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NSR
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Gents,

That may seem an odd question coming from a man who owns six M-14's in various configurations and plans two more.

I'll go on record as really liking the M-14, but is it love of the platform or it's longevity and continued use that intrigues me? The design is dated, but still remains relevant in today's combat environments. This is evidence by the adoption of the M-5 rifle recently in 6.5 x 51. Personally, I think the M-5 will prove to be problematic, but time will tell.

So, our M-14 has stood the tests of time and battle. The question remains, what is the future of the M-14? IMHO, the '14 has become a "niche" firearm that has been designed/changed to meet perceived needs of the military or it's users. It's adapted well to these changes, but there is only so much that can be done with our beloved war horse.

The fact remains that true M-14's are drying up in the military. I don't know how many remain, but it can't be many. Especially, after the Clintons destroyed so many of them. So, support, militarily, is drying up. Needed support will have to come from the aftermarket community now. Firms like LRB, Smith Enterprises, and Bula Forge turn out high quality parts that may keep the M-14 going in the long haul. We can only hope so.

I'd be interested in hearing your comments concerning the M-14

Your thoughts are solicited.

Wes
 

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I think the continued use of the M14 as a niche weapon will depend heavily on the success of the M5, both in our own implementation, and as 'foreign aid' packages. It would seem to fill the gap that the M4 cannot, though will it fill the gap that the M4 handles nicely? I heard it was 14 pounds loaded fully setup with optics and a full magazine... Does that sound familiar?

But if it works well, there's plenty of money to be made.
 

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Under Clinton - Democrats destroyed about 470,000 M14s - dumped in the oceans and torched. And another 350,000 just given away to other countries. At the same time - we still use these fine rifles across our branches of military. What can be dumber to lose so many rifles while they are still in use? Breaks your heart.

They say the M16 is the longest serving rifle. But I dont think so. The M14 -is the longest serving rifle still to many. Served longer than the M1903 w/c served all the way to Vietnam. The M14 will always be a fine rifle - she requires a little more TLC ..but when she is working...she is working! And she does not disappoint. This rifle will be here long after you and I are gone -

Only question is where to find all those extra parts in holding...the military and civilian...barrels, bolts, op rods...so on. As far as receivers, we can make them...or any other part for that matter.

Owning these rifles is a move in the right direction to preserve its legacy. The M14 will be here a long time.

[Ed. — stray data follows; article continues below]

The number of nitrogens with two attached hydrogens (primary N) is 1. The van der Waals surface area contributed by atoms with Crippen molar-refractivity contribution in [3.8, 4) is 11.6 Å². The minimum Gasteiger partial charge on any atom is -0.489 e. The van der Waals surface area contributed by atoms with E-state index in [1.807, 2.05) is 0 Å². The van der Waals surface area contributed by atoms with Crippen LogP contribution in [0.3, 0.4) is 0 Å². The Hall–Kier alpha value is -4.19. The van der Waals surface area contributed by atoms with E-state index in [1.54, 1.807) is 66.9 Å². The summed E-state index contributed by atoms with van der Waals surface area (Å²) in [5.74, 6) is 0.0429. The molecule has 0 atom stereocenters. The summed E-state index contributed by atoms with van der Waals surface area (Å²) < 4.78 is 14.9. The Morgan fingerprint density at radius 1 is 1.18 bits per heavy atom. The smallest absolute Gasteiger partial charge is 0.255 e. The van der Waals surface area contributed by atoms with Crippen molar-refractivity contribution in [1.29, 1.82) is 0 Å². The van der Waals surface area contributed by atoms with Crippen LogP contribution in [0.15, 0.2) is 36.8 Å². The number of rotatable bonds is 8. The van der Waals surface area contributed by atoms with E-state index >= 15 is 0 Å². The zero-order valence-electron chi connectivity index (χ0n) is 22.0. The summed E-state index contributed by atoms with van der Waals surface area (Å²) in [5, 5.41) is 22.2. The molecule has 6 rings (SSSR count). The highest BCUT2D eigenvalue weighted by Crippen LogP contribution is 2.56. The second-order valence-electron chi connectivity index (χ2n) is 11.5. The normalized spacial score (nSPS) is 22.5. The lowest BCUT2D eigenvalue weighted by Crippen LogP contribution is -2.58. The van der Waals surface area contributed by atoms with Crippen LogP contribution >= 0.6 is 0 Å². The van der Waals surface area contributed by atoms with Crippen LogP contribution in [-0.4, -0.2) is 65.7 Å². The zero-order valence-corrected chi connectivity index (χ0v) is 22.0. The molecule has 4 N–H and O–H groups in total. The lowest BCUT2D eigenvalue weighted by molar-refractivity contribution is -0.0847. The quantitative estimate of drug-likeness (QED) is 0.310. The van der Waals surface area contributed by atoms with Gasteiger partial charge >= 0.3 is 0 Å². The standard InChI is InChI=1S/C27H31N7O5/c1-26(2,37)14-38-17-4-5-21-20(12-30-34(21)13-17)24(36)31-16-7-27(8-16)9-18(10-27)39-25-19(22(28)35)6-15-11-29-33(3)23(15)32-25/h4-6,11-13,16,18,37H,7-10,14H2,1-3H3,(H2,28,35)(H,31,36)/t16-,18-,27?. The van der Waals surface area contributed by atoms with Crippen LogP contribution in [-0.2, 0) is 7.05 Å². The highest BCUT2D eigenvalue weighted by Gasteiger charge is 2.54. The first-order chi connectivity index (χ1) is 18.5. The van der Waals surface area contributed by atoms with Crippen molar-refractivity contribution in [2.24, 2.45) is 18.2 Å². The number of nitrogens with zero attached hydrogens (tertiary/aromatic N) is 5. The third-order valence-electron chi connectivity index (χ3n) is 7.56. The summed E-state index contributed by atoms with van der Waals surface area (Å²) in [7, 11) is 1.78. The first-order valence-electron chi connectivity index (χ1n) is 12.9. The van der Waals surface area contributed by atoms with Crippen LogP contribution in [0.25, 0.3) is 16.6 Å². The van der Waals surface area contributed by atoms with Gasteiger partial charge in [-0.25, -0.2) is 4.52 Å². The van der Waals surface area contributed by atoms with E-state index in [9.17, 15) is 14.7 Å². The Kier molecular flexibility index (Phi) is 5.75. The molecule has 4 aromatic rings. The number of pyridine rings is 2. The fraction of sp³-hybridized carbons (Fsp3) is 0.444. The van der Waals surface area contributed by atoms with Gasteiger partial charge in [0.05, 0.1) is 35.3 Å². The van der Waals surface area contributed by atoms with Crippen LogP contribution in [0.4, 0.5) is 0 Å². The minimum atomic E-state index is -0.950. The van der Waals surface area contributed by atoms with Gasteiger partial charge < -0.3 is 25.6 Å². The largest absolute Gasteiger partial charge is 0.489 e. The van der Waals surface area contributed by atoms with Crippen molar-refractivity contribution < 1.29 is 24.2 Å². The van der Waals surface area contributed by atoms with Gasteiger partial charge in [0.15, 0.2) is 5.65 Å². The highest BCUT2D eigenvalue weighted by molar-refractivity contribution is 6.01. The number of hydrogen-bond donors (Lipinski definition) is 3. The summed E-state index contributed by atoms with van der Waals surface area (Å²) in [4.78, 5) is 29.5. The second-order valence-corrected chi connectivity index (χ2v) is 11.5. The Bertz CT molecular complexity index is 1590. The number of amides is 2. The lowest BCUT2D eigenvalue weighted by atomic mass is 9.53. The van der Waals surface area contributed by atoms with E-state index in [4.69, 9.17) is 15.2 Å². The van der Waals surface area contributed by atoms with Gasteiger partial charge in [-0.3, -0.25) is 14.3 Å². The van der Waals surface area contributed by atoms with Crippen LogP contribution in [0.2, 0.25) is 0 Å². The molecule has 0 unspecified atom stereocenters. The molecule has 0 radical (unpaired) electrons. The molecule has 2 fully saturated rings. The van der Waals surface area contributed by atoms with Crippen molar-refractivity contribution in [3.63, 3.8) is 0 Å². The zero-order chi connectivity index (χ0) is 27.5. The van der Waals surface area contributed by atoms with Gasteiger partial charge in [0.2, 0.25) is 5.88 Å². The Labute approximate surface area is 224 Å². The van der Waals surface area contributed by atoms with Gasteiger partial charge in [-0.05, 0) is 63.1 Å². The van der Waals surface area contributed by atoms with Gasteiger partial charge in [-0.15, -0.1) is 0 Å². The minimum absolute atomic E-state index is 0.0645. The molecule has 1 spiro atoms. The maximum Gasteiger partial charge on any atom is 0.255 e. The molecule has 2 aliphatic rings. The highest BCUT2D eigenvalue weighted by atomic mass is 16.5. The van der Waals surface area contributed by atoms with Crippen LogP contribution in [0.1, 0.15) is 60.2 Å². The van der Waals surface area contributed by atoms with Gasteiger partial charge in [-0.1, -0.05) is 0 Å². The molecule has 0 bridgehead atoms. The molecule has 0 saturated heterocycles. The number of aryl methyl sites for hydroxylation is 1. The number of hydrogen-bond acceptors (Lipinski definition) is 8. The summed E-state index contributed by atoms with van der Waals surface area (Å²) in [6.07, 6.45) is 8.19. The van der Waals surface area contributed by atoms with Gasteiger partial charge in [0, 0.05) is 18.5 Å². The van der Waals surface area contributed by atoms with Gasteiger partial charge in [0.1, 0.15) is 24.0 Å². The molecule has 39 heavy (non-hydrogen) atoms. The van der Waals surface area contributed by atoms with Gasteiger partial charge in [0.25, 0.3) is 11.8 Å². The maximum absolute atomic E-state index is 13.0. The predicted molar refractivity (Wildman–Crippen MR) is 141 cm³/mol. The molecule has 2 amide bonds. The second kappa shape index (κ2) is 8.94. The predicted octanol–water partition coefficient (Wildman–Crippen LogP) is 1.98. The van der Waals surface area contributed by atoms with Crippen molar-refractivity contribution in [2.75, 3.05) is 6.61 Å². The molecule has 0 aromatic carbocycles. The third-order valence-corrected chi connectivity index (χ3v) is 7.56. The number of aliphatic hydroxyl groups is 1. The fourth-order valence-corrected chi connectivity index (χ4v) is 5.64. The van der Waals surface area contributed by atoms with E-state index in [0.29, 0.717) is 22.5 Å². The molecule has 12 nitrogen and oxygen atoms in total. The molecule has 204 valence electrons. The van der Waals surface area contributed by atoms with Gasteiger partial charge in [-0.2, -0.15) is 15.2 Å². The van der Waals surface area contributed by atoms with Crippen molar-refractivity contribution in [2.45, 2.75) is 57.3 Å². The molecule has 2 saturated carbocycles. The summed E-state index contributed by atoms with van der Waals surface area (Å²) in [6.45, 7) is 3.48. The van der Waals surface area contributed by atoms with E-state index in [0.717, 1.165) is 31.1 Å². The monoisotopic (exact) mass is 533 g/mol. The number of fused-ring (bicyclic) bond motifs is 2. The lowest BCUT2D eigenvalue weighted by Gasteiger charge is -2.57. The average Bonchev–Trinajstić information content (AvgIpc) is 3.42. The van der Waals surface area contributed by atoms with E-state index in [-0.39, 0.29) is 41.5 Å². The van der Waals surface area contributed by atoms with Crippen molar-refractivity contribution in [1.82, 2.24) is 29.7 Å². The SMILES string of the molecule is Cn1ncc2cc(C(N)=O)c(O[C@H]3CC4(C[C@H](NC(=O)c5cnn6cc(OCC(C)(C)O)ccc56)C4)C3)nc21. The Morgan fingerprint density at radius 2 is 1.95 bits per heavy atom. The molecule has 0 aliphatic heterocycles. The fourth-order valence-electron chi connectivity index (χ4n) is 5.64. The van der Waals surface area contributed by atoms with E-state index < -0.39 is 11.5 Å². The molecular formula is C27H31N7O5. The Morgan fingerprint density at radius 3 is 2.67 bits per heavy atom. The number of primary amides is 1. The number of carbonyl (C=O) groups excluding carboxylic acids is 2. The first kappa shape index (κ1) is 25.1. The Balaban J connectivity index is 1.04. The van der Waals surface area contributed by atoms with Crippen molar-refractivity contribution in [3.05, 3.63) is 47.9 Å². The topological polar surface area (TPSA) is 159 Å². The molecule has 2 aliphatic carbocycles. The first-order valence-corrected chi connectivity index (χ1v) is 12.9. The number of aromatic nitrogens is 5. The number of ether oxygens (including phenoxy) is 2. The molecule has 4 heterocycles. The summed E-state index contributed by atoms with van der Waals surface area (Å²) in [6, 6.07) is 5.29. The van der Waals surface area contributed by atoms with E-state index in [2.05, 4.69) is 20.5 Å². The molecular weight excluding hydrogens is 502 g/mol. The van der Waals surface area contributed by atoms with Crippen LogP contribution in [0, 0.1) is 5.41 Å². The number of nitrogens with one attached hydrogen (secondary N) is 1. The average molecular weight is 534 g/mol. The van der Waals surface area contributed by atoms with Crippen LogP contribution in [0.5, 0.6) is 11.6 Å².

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The M14 rifle is perfect for border security - you don't even have to give chase from 800 meters.
 

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The M14 is an excellent weapon that will continue to serve. The M5 is also a very good weapon and the 277 round is going full circle to 280 British that likely would have been a better selection way back when.

I also own SCAR 17s and they work but do not bring any satisfaction.

An APC308 on the other hand is a joy to shoot and less expensive than an M14 fully accurized. I may buy a second.
 

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It’s reliable, durable, shoots a versatile caliber, and is accurate. I plan on using it for the rest of my days. I’m sure the military and fire arms in general will advance technology, but as long as the name of the game is point at something you want to hit and then hit it it’ll serve my purposes.
 

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I think the staying power of the M14/M1A is present in the fact that how many other .308 wondergun platforms have been developed and marketed in the last 50 years. SCARs, TAVORs, AR-10s. They all have a place and I think there will always be a niche for the M14.
 

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The M14 has stood the test of time, but I think it is fading into obsolescence as a military weapon. The XM5 is going to help push that, assuming it is fully adopted.

I appreciate all the manufacturers that have contributed to keeping the M14 a going concern. IMO, the most important one, and they are often under-sung, is Black Feather. Modern military rifles live and die by their ability to integrate accessories. Optics, night vision, thermal vision, and suppressors are far greater force multipliers in modern combat than any particular rifle design. I think Black Feather has the best design to transform the M14 into a rifle that can integrate these accessories with relative ease. It provides a rigid, accurate bedding, but is not brutally heavy like the Sage. It also provides mounting points for all the toys and compatibility with common stocks and pistol grips. If the M14 is really going to have a future, we either need a lot more Black Feather stocks or competitors to come in with similar products. I don't think it is likely the M14 will remain in wide spread use, especially with our forces, but I believe a modern chassis is the best chance it has.

EDIT: I know Black Feather has a lot of fans here, but they don't get the attention that LRB, Bula, Smith Enterprises, and some others do.
 

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The way I see it is there is only one "threat" to the M14 and that is the SR-25. The SR has the slightest edge over the M14 in terms of accuracy but has more than twice the parts. The M14 is here to stay. Sure, USGI parts may become scarce but companies will step up to produce them. Take LRB for example. Theres literally 5 people in that entire company and they produce the finest M14 receiver in the world.